EU referendum: German photographer Wolfgang Tillmans has designed a set of posters to encourage UK residents to vote to stay in the European Union, after branding the official Remain campaign "lame" (+ slideshow).
Tillmans, who was the first photographer and also the first non-English person to be awarded the UK's Turner Prize, designed the set of 25 posters to alert people to the risks of Britain leaving the European Union (EU).
Each poster features a combination of emotive text in bold fonts upon either plain or photographed backgrounds.
The texts include shorter slogans like "What is lost is lost forever" and "Rupert Murdoch can buy the British government. But not a union of 28 countries".
Tillmans released downloadable versions of the posters on his website, along with a letter explaining his motivations and calling on young voters to register before the deadline on 7 June.
"The official Remain campaign feels lame and is lacking in passion," he said in the letter. "It also lacks an active drive to get voters registered – and with the deadline already falling two weeks before the referendum, this should be an urgent priority."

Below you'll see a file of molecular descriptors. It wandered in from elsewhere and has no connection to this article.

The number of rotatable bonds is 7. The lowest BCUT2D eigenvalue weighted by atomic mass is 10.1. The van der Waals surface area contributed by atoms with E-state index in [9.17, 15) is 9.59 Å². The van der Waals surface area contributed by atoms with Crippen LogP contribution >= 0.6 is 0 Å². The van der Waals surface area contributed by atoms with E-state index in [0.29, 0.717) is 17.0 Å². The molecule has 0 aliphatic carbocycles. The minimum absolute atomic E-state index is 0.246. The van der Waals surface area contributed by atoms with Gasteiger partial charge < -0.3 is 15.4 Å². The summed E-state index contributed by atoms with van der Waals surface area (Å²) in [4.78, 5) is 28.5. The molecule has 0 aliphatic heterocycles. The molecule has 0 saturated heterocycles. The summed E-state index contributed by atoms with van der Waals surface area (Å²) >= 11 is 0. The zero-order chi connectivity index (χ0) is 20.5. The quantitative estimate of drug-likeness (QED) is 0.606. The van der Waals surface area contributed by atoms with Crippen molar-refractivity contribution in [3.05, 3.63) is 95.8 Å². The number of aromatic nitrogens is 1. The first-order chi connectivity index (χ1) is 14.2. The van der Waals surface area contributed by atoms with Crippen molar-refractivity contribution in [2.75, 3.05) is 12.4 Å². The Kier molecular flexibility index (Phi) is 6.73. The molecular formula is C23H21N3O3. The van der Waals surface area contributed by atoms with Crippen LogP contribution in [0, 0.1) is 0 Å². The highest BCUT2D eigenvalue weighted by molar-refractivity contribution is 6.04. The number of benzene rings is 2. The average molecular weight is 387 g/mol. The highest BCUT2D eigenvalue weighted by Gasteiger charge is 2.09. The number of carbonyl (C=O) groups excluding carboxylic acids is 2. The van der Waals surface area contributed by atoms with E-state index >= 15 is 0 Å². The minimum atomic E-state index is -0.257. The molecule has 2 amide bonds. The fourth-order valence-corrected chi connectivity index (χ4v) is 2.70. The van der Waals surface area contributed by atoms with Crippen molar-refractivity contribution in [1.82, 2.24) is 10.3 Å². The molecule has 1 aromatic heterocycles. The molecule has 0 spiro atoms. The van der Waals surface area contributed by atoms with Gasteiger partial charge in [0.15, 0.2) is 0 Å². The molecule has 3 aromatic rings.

Tillmans said that he was following the political drift to the right and anti-EU sentiment in Europe with "horror".
"I want to get involved and actively campaign," he said. "In particular, I want to work towards maximising turnout among younger voters."
The British government is holding a referendum on 23 June to decide whether to leave or remain in the European Union. The government is spearheading the official Remain campaign with a controversially expensive leaflet being distributed to homes around the country, as well as online, TV and print media adverts.
The opposition is led by political figures like London mayor Boris Johnson and Nigel Farage, head of the UK Independence Party (UKIP), which has come under repeated scrutiny for racist comments by members.
Other designers that have weighed in on the debate include Tom Dixon, who said that the EU was an important market for the UK's architects and designers and a potential Brexit could damage London's status in the design industry.
"It might mean that London becomes much more insular and stops being the international platform that it has become, which is really exciting for design," said Dixon of the possible outcome if the UK vote to leave the EU.
Tillmans, who is a London resident, also expressed his concern about the possibility of a 'leave' victory, stating that it would result in "problematic consequences and political fall-out".
"[The EU is] a flawed and problematic institution, but on the whole it stands for a democratic worldview, human rights and favours cooperation over confrontation," he said.
Read the full letter by Wolfgang Tillmans and see more of the posters below: